Risks Associated With Cocaine Overdose and Addiction

risks of cocaine overdose and addictionWhat started out as a seemingly harmless drug in the early 1900s is now a worldwide problem that claims the lives of thousands each year. The National Institute on Drug Abuse estimated that over 2,000 deaths were attributed to cocaine use in the United States each year. This does not include the nearly half-million hospital emergency room visits that were cocaine-related in 2010. These combined figures illustrate that cocaine abuse and addiction are serious problems with often fatal consequences.

How Widespread Is Cocaine Abuse and Addiction?

Of the drug-related deaths that occur in the United States each year, cocaine ranks among the top contributing substances along with heroin and painkillers. The Substance Abuse and Mental Health Services Administration estimated that of the 22.6 million people ages 12 and over who use illicit drugs approximately 1.5 million of them use cocaine. While the statistics are lower than in the years previous (an estimated 1.2 million users in 2001), cocaine is still an urgent problem.

Why Is Cocaine Such a Big Deal?

Cocaine is a Schedule II drug with a high risk of addiction. Evidence of the psychological and physiological effects of cocaine surfaced around the mid-1980s coinciding with the rise of cocaine use prevalent in the 1970s and 1980s. It is frequently linked to neurological, cardiovascular and respiratory issues. Cocaine interferes with brain functions, causing problems with the absorption of dopamine, the chemical related to pleasure, in the brain.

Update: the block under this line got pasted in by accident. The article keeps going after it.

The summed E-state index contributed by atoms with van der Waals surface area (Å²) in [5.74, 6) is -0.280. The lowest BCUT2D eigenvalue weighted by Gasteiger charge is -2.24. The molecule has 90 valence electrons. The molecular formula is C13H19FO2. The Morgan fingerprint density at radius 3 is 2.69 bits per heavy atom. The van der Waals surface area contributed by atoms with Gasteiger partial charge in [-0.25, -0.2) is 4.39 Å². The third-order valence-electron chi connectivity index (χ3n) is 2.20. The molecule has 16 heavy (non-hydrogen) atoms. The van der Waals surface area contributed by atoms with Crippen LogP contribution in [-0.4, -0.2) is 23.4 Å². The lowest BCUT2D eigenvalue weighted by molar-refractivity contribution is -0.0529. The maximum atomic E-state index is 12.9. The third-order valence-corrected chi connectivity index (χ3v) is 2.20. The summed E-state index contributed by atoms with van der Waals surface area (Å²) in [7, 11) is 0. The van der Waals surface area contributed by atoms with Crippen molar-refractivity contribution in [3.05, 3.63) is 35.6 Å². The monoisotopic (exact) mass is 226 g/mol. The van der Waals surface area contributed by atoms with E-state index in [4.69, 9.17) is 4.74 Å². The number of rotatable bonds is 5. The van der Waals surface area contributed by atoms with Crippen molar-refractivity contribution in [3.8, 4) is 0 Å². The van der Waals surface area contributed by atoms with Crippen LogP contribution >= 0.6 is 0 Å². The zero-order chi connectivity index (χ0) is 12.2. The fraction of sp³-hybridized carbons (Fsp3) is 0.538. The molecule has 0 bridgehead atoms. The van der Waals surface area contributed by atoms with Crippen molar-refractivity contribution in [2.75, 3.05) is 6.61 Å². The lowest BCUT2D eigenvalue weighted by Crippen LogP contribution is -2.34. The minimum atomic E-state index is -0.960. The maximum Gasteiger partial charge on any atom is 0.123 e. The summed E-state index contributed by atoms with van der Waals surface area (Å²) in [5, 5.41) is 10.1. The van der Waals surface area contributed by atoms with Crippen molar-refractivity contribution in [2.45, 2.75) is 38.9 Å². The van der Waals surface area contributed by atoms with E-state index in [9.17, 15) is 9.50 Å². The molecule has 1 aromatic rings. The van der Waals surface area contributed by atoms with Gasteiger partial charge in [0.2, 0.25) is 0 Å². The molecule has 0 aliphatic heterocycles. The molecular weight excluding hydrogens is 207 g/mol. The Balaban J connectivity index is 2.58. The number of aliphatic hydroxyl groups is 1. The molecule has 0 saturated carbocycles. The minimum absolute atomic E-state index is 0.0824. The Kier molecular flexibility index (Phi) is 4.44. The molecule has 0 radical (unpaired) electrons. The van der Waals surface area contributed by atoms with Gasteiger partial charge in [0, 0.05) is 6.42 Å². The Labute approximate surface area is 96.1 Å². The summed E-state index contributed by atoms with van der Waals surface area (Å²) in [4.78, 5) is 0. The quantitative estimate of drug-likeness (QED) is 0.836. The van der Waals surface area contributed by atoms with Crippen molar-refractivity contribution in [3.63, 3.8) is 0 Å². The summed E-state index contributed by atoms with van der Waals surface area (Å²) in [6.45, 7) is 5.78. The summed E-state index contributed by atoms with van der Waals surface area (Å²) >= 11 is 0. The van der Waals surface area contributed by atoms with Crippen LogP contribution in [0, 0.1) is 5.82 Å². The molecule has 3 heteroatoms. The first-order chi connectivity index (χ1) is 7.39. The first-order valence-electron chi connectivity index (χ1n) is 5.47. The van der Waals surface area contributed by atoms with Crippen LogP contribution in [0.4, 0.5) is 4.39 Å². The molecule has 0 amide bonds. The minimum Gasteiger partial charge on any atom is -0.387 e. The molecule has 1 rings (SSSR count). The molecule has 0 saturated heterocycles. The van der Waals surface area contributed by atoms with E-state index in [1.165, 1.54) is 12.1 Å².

Drug overdoses have steadily risen in the United States according to the Centers for Disease Control. In 2007, over 27,000 accidental drug overdoses were reported with cocaine among the top culprits. Frequent cocaine use alone, without dependency, is linked to many complications, such as:

  • Disturbances in heart rate and rhythm
  • Respiratory failure
  • Seizures
  • Stroke
  • Paranoia/psychosis
  • Chest pain
  • Loss of sense of smell
  • Bowel gangrene
  • Heart disease

Long-Term Cocaine Use

As with most addictive drugs, the frequency of use increases the user’s tolerance of the drug. Bingeing on cocaine, when it is used repeatedly and at higher doses, can increase a user’s irritability, paranoia and restlessness. The shiftiness in motion and thoughts that is often indicative of cocaine use becomes more erratic and unstable. Taking into account the physical side effects that occur in the cardiovascular and respiratory systems of the body, bingeing on cocaine only makes these body parts work harder.

Some of the more serious problems associated with cocaine are attributed to overdoses and the thousands of hospital visits each year. Cocaine-related deaths are usually due to cardiovascular failure (cardiac arrest) or seizures. Not every user who overdoses on cocaine dies, but each person may experience lifelong complications due to cocaine use.

Don’t be counted among those who lost a life or a loved one to cocaine addiction. There is a way to stop addiction before it’s too late. Here at The Oaks at La Paloma, we specialize in cocaine treatment and addiction counseling. We know how addiction can control your life, and we want to help you get your life back. You can call us anytime – even right now – and together we’ll stand up to cocaine addiction.